The human mind is an incredible, powerful thing.
If you focus your thoughts on your goals, your energy flows that way. If you make a practice of continuously counting your blessings, then your positive focus will help those blessings multiply. People will be attracted to your positive energy, your can-do attitude, your cheerful optimism, and they will believe in you and support you. Smile and the whole world smiles with you.
If you see yourself as a victim, as surrounded by problems and foes, and if you choose to make that your primary identity, your attitude and emotional perspective will powerfully create and attract circumstances and experiences to support that viewpoint. Mostly only those with similar negative, doom and gloom, or “the world owes me” points of view will want to be around you.
We all have selective memory. There is simply too much data flowing into our brains daily, and we must pick and choose what we will weave into the story of our lives. We tend to think most about the events and incidents that support our world view and then we further interpret them in ways that reinforce that view (see blog on framing). I mean, really, how many of us regularly read magazines or books that support the political candidate or party we did NOT vote for?*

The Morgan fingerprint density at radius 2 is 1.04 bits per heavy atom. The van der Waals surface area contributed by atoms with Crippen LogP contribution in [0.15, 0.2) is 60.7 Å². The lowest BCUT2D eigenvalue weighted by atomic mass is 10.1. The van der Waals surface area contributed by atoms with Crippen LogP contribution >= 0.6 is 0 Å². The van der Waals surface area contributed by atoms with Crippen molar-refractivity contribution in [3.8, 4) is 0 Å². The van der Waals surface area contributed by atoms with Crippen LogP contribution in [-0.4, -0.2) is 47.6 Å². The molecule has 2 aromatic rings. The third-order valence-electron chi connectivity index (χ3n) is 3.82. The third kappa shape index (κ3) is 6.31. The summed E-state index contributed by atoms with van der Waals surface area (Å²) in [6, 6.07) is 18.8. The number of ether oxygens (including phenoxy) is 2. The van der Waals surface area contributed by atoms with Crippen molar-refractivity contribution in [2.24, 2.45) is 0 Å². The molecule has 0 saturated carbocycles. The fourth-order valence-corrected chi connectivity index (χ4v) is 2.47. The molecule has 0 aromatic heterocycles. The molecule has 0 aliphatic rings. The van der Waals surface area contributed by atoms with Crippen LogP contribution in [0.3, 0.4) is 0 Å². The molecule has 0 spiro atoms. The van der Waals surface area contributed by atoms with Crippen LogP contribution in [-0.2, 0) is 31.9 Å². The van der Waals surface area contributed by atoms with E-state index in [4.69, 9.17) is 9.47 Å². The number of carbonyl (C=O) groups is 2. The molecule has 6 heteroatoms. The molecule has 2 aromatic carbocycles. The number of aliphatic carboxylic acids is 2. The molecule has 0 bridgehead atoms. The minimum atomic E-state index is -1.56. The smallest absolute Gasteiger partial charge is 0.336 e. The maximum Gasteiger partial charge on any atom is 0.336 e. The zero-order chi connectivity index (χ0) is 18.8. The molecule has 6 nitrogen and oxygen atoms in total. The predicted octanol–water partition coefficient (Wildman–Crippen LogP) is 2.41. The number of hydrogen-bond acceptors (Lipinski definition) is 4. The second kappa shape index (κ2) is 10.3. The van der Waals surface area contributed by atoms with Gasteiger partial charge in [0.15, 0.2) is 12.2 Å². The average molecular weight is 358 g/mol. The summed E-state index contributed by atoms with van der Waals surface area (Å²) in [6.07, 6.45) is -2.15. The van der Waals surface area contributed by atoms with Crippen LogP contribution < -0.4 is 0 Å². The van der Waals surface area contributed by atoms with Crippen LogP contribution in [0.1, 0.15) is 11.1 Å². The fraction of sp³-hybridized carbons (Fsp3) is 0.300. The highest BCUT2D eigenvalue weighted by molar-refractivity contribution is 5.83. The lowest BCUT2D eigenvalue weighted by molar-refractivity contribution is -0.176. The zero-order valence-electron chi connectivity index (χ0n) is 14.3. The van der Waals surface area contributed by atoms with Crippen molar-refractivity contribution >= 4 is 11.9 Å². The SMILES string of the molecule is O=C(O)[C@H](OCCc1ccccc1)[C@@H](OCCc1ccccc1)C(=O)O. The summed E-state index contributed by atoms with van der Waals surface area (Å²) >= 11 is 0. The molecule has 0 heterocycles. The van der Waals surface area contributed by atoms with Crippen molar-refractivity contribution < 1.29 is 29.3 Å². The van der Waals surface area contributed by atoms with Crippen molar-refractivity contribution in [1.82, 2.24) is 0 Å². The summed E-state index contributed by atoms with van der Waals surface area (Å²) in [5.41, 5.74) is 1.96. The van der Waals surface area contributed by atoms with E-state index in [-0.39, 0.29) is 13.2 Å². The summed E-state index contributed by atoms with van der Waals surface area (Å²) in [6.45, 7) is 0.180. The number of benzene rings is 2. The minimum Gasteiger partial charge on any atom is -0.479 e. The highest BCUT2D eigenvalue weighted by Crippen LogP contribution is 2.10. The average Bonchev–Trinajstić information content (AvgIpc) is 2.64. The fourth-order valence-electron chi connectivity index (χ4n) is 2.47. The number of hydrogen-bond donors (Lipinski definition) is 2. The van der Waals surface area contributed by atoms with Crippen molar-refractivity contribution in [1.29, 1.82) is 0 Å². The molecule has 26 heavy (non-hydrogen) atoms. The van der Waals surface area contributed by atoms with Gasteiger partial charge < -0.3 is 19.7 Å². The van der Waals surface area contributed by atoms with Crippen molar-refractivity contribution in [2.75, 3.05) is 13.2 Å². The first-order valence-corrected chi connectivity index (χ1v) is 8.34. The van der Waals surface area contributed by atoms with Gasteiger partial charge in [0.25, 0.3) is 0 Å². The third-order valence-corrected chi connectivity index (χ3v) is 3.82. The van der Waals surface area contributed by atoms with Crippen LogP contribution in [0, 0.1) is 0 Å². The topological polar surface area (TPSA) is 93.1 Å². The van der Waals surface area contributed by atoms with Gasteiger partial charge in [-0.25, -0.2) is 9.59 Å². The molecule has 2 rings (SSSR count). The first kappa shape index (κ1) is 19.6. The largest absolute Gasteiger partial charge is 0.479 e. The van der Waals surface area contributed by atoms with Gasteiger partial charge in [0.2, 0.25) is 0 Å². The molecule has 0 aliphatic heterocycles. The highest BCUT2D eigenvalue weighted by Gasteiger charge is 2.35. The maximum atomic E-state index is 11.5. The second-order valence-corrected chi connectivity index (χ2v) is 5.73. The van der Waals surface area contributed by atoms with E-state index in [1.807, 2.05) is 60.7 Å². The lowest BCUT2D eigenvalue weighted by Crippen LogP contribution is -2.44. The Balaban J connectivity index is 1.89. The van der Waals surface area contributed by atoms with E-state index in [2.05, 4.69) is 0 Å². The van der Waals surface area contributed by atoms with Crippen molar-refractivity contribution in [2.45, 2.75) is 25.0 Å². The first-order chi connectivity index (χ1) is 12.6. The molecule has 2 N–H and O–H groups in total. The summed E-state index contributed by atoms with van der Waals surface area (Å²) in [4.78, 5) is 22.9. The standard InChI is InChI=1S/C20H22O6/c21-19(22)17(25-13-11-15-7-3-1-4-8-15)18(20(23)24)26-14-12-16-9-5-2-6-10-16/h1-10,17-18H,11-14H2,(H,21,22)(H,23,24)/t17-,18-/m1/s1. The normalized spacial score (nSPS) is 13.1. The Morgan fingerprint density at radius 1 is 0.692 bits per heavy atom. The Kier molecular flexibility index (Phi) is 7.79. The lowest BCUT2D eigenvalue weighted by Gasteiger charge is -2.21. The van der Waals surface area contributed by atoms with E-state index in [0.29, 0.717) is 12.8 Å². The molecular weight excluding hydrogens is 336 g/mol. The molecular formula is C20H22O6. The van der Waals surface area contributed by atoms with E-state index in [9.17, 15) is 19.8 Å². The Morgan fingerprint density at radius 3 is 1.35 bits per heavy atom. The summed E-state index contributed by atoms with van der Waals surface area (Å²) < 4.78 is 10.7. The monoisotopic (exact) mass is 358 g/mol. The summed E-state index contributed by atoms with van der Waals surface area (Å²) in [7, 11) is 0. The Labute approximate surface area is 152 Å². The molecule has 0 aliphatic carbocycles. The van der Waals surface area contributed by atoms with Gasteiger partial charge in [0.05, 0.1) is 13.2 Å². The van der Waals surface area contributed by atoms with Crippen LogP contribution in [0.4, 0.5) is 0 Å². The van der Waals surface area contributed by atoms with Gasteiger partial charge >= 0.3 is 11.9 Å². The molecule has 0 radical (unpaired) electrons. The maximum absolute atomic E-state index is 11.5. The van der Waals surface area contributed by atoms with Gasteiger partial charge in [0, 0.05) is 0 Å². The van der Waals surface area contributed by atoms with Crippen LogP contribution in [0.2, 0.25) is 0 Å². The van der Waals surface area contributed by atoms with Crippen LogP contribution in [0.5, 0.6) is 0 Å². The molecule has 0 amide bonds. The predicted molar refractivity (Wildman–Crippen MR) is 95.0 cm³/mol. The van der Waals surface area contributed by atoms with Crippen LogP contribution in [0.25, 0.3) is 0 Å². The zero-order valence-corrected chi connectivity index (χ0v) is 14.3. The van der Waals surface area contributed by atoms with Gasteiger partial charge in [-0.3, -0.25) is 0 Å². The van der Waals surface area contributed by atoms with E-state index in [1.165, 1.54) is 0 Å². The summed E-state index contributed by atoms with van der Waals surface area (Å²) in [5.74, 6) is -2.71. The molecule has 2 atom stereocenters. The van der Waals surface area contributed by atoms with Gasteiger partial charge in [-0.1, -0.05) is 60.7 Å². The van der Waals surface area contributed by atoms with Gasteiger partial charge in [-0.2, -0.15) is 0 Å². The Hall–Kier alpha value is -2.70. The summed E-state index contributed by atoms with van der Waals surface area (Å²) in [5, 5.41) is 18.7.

What you focus on draws your energy. What you focus on you tend to create more of. What you focus on expands.
What controls YOUR focus? Is it random or directed? Driven by chance or intellect? Does what you are focusing on serve your goals, your life’s purpose?
*Under the heading of trying to walk my talk on seeing other points of view in some small way, I can say that I have read Hilary Clinton’s “Living History,” Madeleine Albright’s “Madam Secretary,” and Robert Reich’s “Locked in the Cabinet” (Albright was Secretary of State and Reich was Secretary of Labor for President Clinton), and subscribe on and off to “The Nation,” American’s left most (and longest publishing) magazine. Under the heading of full disclosure, I subscribe to “The Nation,” mainly because my Harvard OPM colleague, friend, and accomplished raconteur, Victor Navasky, is Editor Emeritus.